Blue Oval City in Tennessee, a US$5.6 billion project, will spread out over six square miles. Ford said the site would be vertically integrated similar to the Rouge Complex.
The assembly plant, which is Ford's first new greenfield plant since Kentucky Truck opened in 1969, will be carbon-neutral and built with the potential to use geothermal, solar and wind power, Ford said.
"This is intended to be an incredibly efficient ecosystem," Drake said. "It doesn't matter much if you build an EV if you're not as conscious about how you're building it. The whole site layout and environment is just as important as the product we're building."
Officials declined to say whether the trucks built there starting in 2025 would be F-150s or Super Duty pickups, but they said it will allow the company to "reach new customers with an expanded electric truck lineup." It will feature the company's new, dedicated EV architecture unveiled in May.
The automaker plans to begin selling an electric F-150 next year, although its architecture will largely mimic the current gasoline-powered pickup. The company has taken 150,000 reservations for the truck in the form of refundable deposits.
Drake said Ford viewed the future vehicle production at the Tennessee assembly plant as incremental to the internal combustion F-150s currently built in Missouri and Michigan, as well as the electric F-150 Lightning, which also will be made in Michigan.
"We believe we have room to grow the F-Series franchise," Drake said. "This investment is all about growth. It's a fantastic thing for those employees in Kansas City and Dearborn because it just reinforces how strong the F-Series franchise is."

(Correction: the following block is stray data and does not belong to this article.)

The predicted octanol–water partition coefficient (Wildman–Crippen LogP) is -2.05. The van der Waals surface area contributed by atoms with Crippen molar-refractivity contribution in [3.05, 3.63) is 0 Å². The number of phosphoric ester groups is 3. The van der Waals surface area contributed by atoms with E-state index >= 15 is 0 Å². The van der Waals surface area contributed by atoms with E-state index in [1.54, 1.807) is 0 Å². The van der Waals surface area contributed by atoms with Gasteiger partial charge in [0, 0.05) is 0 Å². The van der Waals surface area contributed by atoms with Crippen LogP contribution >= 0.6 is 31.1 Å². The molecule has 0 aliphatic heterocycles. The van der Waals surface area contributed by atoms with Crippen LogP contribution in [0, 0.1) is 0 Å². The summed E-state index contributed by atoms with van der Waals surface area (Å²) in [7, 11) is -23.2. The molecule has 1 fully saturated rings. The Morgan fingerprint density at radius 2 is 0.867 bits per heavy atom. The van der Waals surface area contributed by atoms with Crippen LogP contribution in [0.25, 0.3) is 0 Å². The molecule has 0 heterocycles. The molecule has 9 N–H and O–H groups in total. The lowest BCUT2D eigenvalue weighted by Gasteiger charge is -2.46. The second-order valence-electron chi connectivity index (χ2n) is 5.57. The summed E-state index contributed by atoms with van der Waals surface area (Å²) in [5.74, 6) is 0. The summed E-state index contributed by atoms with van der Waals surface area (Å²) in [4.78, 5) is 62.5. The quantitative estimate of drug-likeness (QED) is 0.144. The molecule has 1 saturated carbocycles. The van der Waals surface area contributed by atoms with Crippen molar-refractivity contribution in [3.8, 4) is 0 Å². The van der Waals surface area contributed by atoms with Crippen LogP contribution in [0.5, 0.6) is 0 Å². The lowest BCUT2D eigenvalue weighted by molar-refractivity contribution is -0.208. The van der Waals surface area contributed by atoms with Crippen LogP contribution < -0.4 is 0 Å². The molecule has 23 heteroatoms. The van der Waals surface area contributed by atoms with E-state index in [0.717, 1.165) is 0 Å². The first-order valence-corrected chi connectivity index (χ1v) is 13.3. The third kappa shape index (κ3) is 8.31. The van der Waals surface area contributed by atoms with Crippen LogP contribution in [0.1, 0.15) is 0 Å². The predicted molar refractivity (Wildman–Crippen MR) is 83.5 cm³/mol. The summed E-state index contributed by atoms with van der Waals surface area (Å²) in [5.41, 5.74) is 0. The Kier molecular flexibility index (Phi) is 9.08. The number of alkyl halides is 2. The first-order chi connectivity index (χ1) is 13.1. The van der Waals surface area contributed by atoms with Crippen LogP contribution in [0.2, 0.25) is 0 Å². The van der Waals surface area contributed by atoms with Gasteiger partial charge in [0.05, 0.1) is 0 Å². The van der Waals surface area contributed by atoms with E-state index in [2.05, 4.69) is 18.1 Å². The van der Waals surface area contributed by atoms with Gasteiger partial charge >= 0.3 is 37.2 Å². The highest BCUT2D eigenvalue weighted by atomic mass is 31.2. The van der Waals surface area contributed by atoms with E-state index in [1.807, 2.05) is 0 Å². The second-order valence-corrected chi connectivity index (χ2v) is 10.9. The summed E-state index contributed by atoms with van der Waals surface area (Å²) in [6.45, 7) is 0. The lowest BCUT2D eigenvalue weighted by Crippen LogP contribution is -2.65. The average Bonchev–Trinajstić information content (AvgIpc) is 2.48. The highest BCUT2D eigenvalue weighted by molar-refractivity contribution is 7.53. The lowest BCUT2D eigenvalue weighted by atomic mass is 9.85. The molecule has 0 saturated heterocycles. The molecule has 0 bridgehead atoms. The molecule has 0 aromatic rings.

The Blue Oval City campus will include room for Redwood Materials, a battery-recycling company created by Tesla co-founder JB Straubel. Ford this month announced a partnership with Redwood to recycle EV battery components and eventually use recycled parts in future products.
Drake said Ford plans to begin hiring for salaried positions in Kentucky and Tennessee immediately and will begin to fill hourly positions closer to the plants' openings.
Because the Kentucky battery plants will be part of a joint venture, she said it will be up to that entity and its workers to determine whether the plant is unionized. Drake said she expected the automaker's strong relationship with the UAW to continue in Tennessee.
"We do need to modernize some of our agreements, but we're looking forward to a really successful relationship with them in Tennessee," Drake said. "At the end of the day, the employees in the facility will have to choose how they want to organize."
UAW President Ray Curry, in a statement, echoed Drake's comments.
"The UAW has always taken a lead in manufacturing innovation with our employer partners," he said. "We look forward to reaching out and helping develop this new workforce to build these world class vehicles and battery components."